Energy Storage

Report says new storage capacity increasingly included in IRPs

Utilities are increasingly including new energy storage capacity in their integrated resource plans (IRPs), the NC Clean Energy Technology Center (NCCETC) said in a recent report. The center said this was one of the top grid modernization trends of the 2019 third quarter.

The center noted in the report, “50 States of Grid Modernization,” that thirty-one states currently require utilities to file IRPs.

In terms of state-level activities, the report said that the Georgia Public Service Commission approved Georgia Power’s IRP stipulation in July 2019. The stipulation reached with the Commission Staff includes 80 MW of energy storage –30 MW more than originally included in the utility’s plan.

Other recently filed IRPs including energy storage capacity additions include Green Mountain Power in Vermont (50 to 100 MW), Appalachian Power in Virginia (10 MW) Indiana Michigan Power in Michigan (50 MW of energy storage by 2028) and Idaho Power (60 MW installed beginning in 2034). Proposed amendments to NV Energy’s latest IRP also include 515 MW of battery storage, the center said.

“Of the 45 states taking grid modernization actions during the quarter, 40 took actions related to energy storage,” said Autumn Proudlove, lead author of the report and Senior Manager of Policy Research at NCCETC. “Utility integrated resource plans are increasingly including new energy storage capacity, while states continue to evaluate how energy storage is addressed in resource planning rules.”

Other key grid modernization trends in the third quarter highlighted by the center are utilities filing innovative rate design proposals and states and utilities planning online energy data portals.

Innovative rate designs

Several utilities have recently innovative rate designs, primarily as pilots, with state regulators, the report said. “These rates typically include time-varying rates but are increasingly including components such as critical peak pricing, peak time rebates, and demand charges.”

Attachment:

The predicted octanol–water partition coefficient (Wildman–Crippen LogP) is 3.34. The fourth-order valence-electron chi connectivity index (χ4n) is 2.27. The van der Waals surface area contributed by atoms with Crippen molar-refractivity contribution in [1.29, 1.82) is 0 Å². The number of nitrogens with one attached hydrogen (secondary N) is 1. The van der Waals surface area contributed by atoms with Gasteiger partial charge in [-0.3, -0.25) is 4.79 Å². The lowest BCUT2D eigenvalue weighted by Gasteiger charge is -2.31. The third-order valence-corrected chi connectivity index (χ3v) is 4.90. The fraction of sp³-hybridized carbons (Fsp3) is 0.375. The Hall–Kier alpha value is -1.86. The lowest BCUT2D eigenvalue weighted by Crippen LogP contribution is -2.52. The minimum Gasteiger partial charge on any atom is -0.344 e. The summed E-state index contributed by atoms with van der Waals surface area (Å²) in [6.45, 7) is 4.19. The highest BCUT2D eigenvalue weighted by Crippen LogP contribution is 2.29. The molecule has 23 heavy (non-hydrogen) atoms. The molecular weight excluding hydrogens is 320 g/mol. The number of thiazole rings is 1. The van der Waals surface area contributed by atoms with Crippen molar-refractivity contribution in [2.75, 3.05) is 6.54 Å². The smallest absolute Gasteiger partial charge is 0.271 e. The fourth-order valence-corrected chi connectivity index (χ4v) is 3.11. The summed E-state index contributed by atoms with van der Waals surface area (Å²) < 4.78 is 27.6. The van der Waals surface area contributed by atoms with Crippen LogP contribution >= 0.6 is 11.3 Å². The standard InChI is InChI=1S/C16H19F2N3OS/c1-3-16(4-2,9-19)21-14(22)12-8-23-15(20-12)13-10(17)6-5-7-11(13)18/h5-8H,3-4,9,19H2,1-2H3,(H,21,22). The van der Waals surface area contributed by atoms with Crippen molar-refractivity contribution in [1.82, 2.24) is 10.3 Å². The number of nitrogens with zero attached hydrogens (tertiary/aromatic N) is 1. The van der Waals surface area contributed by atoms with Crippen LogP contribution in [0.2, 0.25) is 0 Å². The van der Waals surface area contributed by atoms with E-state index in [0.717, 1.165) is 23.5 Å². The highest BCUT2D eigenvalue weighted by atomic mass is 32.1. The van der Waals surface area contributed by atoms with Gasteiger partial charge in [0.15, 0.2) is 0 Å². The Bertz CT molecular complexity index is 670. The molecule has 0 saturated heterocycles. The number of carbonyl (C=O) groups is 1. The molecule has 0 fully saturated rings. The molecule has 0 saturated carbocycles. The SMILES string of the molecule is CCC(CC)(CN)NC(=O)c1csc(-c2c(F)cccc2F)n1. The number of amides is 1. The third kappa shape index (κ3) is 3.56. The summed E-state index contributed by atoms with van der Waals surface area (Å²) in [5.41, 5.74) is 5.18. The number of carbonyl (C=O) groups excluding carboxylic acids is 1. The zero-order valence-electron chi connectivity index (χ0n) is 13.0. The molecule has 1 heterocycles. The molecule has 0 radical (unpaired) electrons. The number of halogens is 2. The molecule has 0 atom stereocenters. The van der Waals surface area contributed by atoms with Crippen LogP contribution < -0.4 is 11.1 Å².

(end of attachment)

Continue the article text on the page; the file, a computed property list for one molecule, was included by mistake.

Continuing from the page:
The center noted the following developments:

  • The HECO Companies in Hawaii filed their Advanced Rate Design Strategy in September 2019, pursuant to a Hawaii Public Utilities Commission directive, which includes time-varying rates, critical peak incentives, multi-part time-varying rates, and electric vehicle rates;
  • In Michigan, DTE Electric filed an application for a new advanced customer pricing pilot in July 2019. The pilot includes two time-varying rates, two demand rates, and two rates combining time-varying and demand elements;
  • Duke Energy Indiana filed a proposal for new rates, including critical peak pricing;
  • In Illinois, regulators approved Commonwealth Edison’s three-part time-of-use pilot including super peak, peak, and off-peak periods; and
  • North Carolina regulators approved Duke Energy’s dynamic pricing pilots in July 2019.

Online energy data portals

“A number of states and utilities are planning the development of online energy data portals for customers to access granular data about their energy use,” the report said.

In July 2019, New Hampshire lawmakers enacted a bill to establish a statewide online energy data platform that will be administered by the Public Utilities Commission.

As part of the HECO Companies’ Data Access and Privacy Policy filed with Hawaii regulators in September 2019, the utilities will make an energy portal available to customers with advanced metering infrastructure.

Indiana Michigan Power also proposed the creation of an online customer engagement platform that will allow users to track their energy usage, the center said.

In North Carolina, regulators approved Duke Energy’s proposed Smart Meter Usage App pilot, which will allow residential customers to monitor their real-time usage data.

“Dominion Virginia Energy also requested approval in September 2019 for a Customer Information Platform as part of its revised grid transformation plan,” the report noted.

45 states, D.C., took grid modernization actions in Q3

The report said that 45 states, as well as the District of Columbia, took actions related to grid modernization during Q3 2019, with the greatest number of actions relating to energy storage deployment, data access policies, distribution system planning, integrated resource planning, and deployment of smart grid technologies.

A total of 383 grid modernization actions were taken during Q3 2019. Activity decreased from Q2 2019, due to most state legislatures adjourning in the first half of the year. However, total grid modernization activity during Q3 2019 represented a 39% increase over Q3 2018, with utilities proposing several new grid modernization and rate design plans.

New York, Massachusetts, and California took the greatest number of actions during the quarter, followed by Minnesota, New Jersey, Hawaii, Michigan, and North Carolina.

The executive summary for the report is available here.